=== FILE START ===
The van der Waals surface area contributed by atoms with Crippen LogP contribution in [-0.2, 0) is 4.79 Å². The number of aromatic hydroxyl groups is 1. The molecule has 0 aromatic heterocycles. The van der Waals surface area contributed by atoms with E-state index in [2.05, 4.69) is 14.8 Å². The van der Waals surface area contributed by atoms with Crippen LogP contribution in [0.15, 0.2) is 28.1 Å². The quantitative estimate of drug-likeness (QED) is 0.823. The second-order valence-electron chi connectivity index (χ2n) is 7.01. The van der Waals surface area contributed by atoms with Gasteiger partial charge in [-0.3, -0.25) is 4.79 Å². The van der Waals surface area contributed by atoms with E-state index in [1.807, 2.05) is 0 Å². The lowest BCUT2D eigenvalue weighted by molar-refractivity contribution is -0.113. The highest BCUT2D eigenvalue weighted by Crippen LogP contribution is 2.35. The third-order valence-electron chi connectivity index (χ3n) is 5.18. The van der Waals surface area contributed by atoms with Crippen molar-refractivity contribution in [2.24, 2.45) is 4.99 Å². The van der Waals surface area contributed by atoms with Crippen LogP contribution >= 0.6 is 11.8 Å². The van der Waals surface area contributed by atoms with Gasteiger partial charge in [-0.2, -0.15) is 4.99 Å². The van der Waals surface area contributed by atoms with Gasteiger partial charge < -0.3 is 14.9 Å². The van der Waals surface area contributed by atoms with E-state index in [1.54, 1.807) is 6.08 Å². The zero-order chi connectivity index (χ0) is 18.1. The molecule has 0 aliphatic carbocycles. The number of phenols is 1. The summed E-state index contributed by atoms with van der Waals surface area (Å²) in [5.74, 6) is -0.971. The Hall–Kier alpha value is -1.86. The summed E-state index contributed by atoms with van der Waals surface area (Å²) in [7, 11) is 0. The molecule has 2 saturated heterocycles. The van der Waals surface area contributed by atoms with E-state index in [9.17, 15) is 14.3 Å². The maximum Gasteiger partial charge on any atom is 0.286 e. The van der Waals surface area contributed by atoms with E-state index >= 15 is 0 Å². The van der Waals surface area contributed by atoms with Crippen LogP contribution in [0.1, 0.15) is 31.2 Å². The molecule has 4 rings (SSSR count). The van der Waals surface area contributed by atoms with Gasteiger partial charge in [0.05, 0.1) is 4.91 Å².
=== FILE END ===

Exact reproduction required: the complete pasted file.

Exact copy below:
The van der Waals surface area contributed by atoms with Crippen LogP contribution in [-0.2, 0) is 4.79 Å². The number of aromatic hydroxyl groups is 1. The molecule has 0 aromatic heterocycles. The van der Waals surface area contributed by atoms with E-state index in [2.05, 4.69) is 14.8 Å². The van der Waals surface area contributed by atoms with Crippen LogP contribution in [0.15, 0.2) is 28.1 Å². The quantitative estimate of drug-likeness (QED) is 0.823. The second-order valence-electron chi connectivity index (χ2n) is 7.01. The van der Waals surface area contributed by atoms with Gasteiger partial charge in [-0.3, -0.25) is 4.79 Å². The van der Waals surface area contributed by atoms with E-state index in [1.807, 2.05) is 0 Å². The lowest BCUT2D eigenvalue weighted by molar-refractivity contribution is -0.113. The highest BCUT2D eigenvalue weighted by Crippen LogP contribution is 2.35. The third-order valence-electron chi connectivity index (χ3n) is 5.18. The van der Waals surface area contributed by atoms with Crippen molar-refractivity contribution in [2.24, 2.45) is 4.99 Å². The van der Waals surface area contributed by atoms with Crippen LogP contribution >= 0.6 is 11.8 Å². The van der Waals surface area contributed by atoms with Gasteiger partial charge in [-0.2, -0.15) is 4.99 Å². The van der Waals surface area contributed by atoms with Gasteiger partial charge < -0.3 is 14.9 Å². The van der Waals surface area contributed by atoms with E-state index in [1.54, 1.807) is 6.08 Å². The zero-order chi connectivity index (χ0) is 18.1. The molecule has 0 aliphatic carbocycles. The number of phenols is 1. The summed E-state index contributed by atoms with van der Waals surface area (Å²) in [5.74, 6) is -0.971. The Hall–Kier alpha value is -1.86. The summed E-state index contributed by atoms with van der Waals surface area (Å²) in [7, 11) is 0. The molecule has 2 saturated heterocycles. The van der Waals surface area contributed by atoms with E-state index in [9.17, 15) is 14.3 Å². The maximum Gasteiger partial charge on any atom is 0.286 e. The van der Waals surface area contributed by atoms with E-state index >= 15 is 0 Å². The van der Waals surface area contributed by atoms with Crippen LogP contribution in [0.1, 0.15) is 31.2 Å². The molecule has 4 rings (SSSR count). The van der Waals surface area contributed by atoms with Gasteiger partial charge in [0.05, 0.1) is 4.91 Å².